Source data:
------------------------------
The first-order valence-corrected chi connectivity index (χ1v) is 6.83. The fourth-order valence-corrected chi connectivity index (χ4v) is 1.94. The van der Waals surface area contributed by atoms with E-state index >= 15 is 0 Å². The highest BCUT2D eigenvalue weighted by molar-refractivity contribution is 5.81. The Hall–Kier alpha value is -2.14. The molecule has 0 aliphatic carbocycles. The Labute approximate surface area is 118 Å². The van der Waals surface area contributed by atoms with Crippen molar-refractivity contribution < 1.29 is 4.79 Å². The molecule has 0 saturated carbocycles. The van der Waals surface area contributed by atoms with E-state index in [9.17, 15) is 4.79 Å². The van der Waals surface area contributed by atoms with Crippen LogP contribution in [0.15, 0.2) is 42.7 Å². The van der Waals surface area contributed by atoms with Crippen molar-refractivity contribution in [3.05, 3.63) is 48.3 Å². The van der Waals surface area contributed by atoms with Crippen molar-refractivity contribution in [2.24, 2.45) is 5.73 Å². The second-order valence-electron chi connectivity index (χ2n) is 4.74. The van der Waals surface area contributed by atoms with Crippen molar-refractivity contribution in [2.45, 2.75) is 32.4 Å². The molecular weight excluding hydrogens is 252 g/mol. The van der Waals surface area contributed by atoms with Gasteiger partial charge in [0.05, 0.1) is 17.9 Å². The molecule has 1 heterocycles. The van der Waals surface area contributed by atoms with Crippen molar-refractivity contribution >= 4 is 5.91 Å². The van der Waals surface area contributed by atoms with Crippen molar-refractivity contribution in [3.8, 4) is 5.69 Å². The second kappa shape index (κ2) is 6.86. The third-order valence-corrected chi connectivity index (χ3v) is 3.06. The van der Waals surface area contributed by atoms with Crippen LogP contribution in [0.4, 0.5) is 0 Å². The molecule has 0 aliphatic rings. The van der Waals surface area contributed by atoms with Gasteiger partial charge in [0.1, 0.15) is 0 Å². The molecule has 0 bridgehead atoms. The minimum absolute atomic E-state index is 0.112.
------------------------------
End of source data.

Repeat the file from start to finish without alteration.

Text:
The first-order valence-corrected chi connectivity index (χ1v) is 6.83. The fourth-order valence-corrected chi connectivity index (χ4v) is 1.94. The van der Waals surface area contributed by atoms with E-state index >= 15 is 0 Å². The highest BCUT2D eigenvalue weighted by molar-refractivity contribution is 5.81. The Hall–Kier alpha value is -2.14. The molecule has 0 aliphatic carbocycles. The Labute approximate surface area is 118 Å². The van der Waals surface area contributed by atoms with Crippen molar-refractivity contribution < 1.29 is 4.79 Å². The molecule has 0 saturated carbocycles. The van der Waals surface area contributed by atoms with E-state index in [9.17, 15) is 4.79 Å². The van der Waals surface area contributed by atoms with Crippen LogP contribution in [0.15, 0.2) is 42.7 Å². The van der Waals surface area contributed by atoms with Crippen molar-refractivity contribution in [3.05, 3.63) is 48.3 Å². The van der Waals surface area contributed by atoms with Crippen molar-refractivity contribution in [2.24, 2.45) is 5.73 Å². The second-order valence-electron chi connectivity index (χ2n) is 4.74. The van der Waals surface area contributed by atoms with Crippen molar-refractivity contribution in [2.45, 2.75) is 32.4 Å². The molecular weight excluding hydrogens is 252 g/mol. The van der Waals surface area contributed by atoms with Gasteiger partial charge in [0.05, 0.1) is 17.9 Å². The molecule has 1 heterocycles. The van der Waals surface area contributed by atoms with Crippen molar-refractivity contribution >= 4 is 5.91 Å². The van der Waals surface area contributed by atoms with Crippen molar-refractivity contribution in [3.8, 4) is 5.69 Å². The second kappa shape index (κ2) is 6.86. The third-order valence-corrected chi connectivity index (χ3v) is 3.06. The van der Waals surface area contributed by atoms with Crippen LogP contribution in [0.4, 0.5) is 0 Å². The molecule has 0 aliphatic rings. The van der Waals surface area contributed by atoms with Gasteiger partial charge in [0.1, 0.15) is 0 Å². The molecule has 0 bridgehead atoms. The minimum absolute atomic E-state index is 0.112.